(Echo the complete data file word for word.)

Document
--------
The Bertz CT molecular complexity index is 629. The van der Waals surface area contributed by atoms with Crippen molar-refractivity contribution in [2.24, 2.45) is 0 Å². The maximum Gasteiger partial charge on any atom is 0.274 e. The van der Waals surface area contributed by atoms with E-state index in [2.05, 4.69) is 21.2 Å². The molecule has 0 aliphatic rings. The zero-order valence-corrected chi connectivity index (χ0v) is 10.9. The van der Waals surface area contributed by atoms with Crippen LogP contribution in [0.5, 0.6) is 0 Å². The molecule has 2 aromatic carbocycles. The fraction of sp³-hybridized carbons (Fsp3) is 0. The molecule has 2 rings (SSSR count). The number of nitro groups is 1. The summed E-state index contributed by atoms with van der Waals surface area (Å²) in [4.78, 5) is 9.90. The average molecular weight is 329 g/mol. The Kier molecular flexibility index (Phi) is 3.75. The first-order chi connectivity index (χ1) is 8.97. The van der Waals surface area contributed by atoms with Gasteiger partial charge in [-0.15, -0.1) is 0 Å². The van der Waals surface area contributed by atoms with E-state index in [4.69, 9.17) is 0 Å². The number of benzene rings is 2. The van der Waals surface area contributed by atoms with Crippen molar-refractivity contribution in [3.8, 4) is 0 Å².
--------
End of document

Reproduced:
The Bertz CT molecular complexity index is 629. The van der Waals surface area contributed by atoms with Crippen molar-refractivity contribution in [2.24, 2.45) is 0 Å². The maximum Gasteiger partial charge on any atom is 0.274 e. The van der Waals surface area contributed by atoms with E-state index in [2.05, 4.69) is 21.2 Å². The molecule has 0 aliphatic rings. The zero-order valence-corrected chi connectivity index (χ0v) is 10.9. The van der Waals surface area contributed by atoms with Crippen LogP contribution in [0.5, 0.6) is 0 Å². The molecule has 2 aromatic carbocycles. The fraction of sp³-hybridized carbons (Fsp3) is 0. The molecule has 2 rings (SSSR count). The number of nitro groups is 1. The summed E-state index contributed by atoms with van der Waals surface area (Å²) in [4.78, 5) is 9.90. The average molecular weight is 329 g/mol. The Kier molecular flexibility index (Phi) is 3.75. The first-order chi connectivity index (χ1) is 8.97. The van der Waals surface area contributed by atoms with Gasteiger partial charge in [-0.15, -0.1) is 0 Å². The van der Waals surface area contributed by atoms with E-state index in [4.69, 9.17) is 0 Å². The number of benzene rings is 2. The van der Waals surface area contributed by atoms with Crippen molar-refractivity contribution in [3.8, 4) is 0 Å².